800-701-9447 jana@janakemp.com

Help! From time to time, we each can use a little (or a lot of) help. Whether it is to learn something new, to solve a problem, or to complete a task that is larger than we can accomplish on our own, having help can be beneficial.

Our workplaces have available help in a variety of forms.

  • Help Desks: The number you call or the email you can send reaches out to technical experts who can provide tips and solutions.
  • EAPs: Employee Assistance Programs provide access to resources, counselling, and supports that can improve both your personal and professional lives. Explore what is available and what might be useful to you.
  • Education: Internally provided training and education can be helpful. Some organizations also offer tuition reimbursement for job-related learning. Take advantage of learning opportunities.
  • Online Tutorials: Millions of tasks and skills have how-to videos and online tutorials now available. Be sure to use credible sources for this how-to learning.
  • People: Typically, people do want to be helpful. Also typically, people do wait to be asked for help. Look around you. Which people could be mentors? Which could be teachers? Which could be peers working with you to accomplish a goal? Look for people have the time and talents to help you with your endeavors.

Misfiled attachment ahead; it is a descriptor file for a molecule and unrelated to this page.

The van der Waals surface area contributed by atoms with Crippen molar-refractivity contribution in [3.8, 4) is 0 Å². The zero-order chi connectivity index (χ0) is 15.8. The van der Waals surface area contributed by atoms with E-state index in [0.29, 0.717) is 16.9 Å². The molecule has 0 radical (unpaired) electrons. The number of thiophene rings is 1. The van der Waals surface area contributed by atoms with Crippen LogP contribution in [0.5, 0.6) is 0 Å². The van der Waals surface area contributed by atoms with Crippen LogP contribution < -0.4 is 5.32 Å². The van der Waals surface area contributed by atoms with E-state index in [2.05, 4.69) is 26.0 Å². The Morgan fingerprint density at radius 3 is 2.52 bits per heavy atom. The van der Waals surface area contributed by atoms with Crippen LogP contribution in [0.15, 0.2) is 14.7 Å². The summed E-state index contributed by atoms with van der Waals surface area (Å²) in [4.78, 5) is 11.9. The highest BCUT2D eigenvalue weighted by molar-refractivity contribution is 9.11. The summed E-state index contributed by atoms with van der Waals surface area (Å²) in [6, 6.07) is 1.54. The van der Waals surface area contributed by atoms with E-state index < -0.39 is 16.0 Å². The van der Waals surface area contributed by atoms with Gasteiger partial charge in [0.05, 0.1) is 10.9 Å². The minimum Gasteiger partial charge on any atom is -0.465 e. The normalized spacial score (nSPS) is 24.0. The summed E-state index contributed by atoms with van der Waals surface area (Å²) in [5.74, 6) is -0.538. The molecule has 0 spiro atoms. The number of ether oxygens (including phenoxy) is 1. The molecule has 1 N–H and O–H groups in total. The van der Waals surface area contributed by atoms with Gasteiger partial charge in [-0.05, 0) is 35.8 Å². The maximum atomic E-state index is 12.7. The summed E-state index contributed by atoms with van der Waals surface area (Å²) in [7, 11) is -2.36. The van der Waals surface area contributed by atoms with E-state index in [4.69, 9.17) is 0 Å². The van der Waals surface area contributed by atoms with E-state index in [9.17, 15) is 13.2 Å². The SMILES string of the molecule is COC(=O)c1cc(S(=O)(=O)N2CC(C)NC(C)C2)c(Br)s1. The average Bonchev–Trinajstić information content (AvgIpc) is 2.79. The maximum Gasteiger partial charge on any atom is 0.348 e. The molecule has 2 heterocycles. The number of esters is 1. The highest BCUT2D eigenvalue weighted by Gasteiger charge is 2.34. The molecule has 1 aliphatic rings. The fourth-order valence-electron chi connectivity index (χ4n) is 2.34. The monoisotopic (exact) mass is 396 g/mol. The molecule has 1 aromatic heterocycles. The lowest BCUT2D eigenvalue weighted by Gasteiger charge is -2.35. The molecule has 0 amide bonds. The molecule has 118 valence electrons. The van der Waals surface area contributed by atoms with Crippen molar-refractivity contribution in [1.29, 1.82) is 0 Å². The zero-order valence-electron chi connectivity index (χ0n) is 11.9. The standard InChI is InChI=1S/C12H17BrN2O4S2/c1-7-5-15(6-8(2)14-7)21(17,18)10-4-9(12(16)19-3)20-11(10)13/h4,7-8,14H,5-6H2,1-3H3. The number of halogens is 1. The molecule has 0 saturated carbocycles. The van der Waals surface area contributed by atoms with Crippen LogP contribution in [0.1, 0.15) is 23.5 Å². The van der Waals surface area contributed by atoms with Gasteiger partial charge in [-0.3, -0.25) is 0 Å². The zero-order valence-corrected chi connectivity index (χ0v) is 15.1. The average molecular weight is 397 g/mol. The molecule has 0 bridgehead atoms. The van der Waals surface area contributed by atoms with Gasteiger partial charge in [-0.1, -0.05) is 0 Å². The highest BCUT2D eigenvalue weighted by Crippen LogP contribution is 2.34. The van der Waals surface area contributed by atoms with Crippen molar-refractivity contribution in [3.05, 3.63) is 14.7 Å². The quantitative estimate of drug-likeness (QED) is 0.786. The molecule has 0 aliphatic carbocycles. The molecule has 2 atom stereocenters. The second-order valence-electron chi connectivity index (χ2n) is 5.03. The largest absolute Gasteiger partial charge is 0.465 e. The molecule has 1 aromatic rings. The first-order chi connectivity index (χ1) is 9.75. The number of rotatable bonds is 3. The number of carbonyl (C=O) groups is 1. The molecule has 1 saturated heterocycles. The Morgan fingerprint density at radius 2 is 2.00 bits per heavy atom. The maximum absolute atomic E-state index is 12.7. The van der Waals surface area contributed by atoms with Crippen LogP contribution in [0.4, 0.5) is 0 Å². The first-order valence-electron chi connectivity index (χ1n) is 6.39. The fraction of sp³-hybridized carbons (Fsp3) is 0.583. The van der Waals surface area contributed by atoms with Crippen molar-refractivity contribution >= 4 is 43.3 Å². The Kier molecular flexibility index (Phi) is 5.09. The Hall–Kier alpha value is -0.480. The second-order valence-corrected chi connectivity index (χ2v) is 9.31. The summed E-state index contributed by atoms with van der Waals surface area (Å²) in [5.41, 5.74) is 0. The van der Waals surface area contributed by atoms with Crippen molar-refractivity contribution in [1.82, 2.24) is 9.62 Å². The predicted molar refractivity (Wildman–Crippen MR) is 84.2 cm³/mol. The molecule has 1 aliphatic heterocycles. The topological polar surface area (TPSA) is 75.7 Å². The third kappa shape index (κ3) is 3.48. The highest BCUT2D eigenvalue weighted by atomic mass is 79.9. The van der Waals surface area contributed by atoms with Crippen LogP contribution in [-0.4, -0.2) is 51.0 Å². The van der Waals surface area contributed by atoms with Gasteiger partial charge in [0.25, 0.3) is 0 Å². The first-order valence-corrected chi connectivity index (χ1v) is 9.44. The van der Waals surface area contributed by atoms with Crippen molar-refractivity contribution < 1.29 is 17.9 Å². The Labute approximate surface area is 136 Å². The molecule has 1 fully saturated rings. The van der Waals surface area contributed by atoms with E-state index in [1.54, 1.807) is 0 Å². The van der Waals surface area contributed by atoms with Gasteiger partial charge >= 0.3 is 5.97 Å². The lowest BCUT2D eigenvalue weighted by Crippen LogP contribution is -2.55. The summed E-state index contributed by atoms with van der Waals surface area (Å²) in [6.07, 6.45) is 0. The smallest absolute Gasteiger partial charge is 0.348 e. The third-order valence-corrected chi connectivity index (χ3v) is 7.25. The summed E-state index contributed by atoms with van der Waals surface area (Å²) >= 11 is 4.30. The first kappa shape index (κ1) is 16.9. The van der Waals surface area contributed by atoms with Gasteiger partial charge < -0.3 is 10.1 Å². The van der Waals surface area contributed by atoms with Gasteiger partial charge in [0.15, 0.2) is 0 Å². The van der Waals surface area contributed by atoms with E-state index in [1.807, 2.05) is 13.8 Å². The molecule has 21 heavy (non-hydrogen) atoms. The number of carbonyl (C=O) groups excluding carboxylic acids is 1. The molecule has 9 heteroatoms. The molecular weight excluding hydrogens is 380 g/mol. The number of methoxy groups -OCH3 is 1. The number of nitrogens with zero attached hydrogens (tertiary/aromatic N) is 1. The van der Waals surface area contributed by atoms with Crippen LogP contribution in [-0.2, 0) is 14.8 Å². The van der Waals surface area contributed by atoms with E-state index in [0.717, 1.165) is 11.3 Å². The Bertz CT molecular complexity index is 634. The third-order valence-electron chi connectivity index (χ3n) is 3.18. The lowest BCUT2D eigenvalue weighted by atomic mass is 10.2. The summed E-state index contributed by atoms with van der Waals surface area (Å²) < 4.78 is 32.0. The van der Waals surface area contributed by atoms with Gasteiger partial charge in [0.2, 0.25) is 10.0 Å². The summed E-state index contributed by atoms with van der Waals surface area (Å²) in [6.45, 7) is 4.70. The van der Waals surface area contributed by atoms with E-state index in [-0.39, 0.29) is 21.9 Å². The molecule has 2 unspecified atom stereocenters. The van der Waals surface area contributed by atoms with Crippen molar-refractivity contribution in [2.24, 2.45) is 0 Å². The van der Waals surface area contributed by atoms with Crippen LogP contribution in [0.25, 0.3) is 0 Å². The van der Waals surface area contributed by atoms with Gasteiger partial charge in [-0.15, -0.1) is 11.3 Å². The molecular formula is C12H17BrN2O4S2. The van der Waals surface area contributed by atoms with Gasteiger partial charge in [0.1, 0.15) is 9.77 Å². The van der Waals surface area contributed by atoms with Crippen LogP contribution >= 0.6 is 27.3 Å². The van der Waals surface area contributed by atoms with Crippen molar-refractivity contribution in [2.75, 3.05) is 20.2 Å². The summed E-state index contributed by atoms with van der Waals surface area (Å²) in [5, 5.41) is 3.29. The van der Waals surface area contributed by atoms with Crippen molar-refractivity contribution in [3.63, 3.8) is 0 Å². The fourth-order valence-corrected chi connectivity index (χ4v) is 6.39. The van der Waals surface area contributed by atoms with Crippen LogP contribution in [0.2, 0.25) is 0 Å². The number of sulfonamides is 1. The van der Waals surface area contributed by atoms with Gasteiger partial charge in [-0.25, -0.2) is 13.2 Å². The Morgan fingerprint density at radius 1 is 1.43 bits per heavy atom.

Asking for help can be challenging. We each want to feel capable and independent. Yet, there are times when we don’t have the knowledge, skills, or energy to complete the task(s) at hand and we can use help. Here are some guides for asking and receiving help.

  1. Muster up the courage to ask for help.
  2. Organize your thought. Be clear about what you need and what help you are looking to receive.
  3. Determine who you will ask for help. Ask yourself whether the person has available time and the right skills or knowledge.
  4. Approach the person you’ve identified and clearly state what help you are looking to receive.
  5. Clearly identify WHO will do WHAT by WHEN. Again, be clear about who is going to do what tasks by what deadline.
  6. Share willingness to learn, to work together, and to be reciprocally helpful to the person helping you.
  7. Thank the person/people who have helped you to accomplish the task(s).

Asking for help takes practice. You’ll likely be surprised at the benefits gained by asking others for help during the work week.

Your Call to Action: Ask for help with clarity and a willingness to also be helpful to others.

Workplace: Managing the moments of our day-to-day business lives takes work. Together, let’s explore    what issues and activities affect us every day (or some days) that we go to work. – Jana

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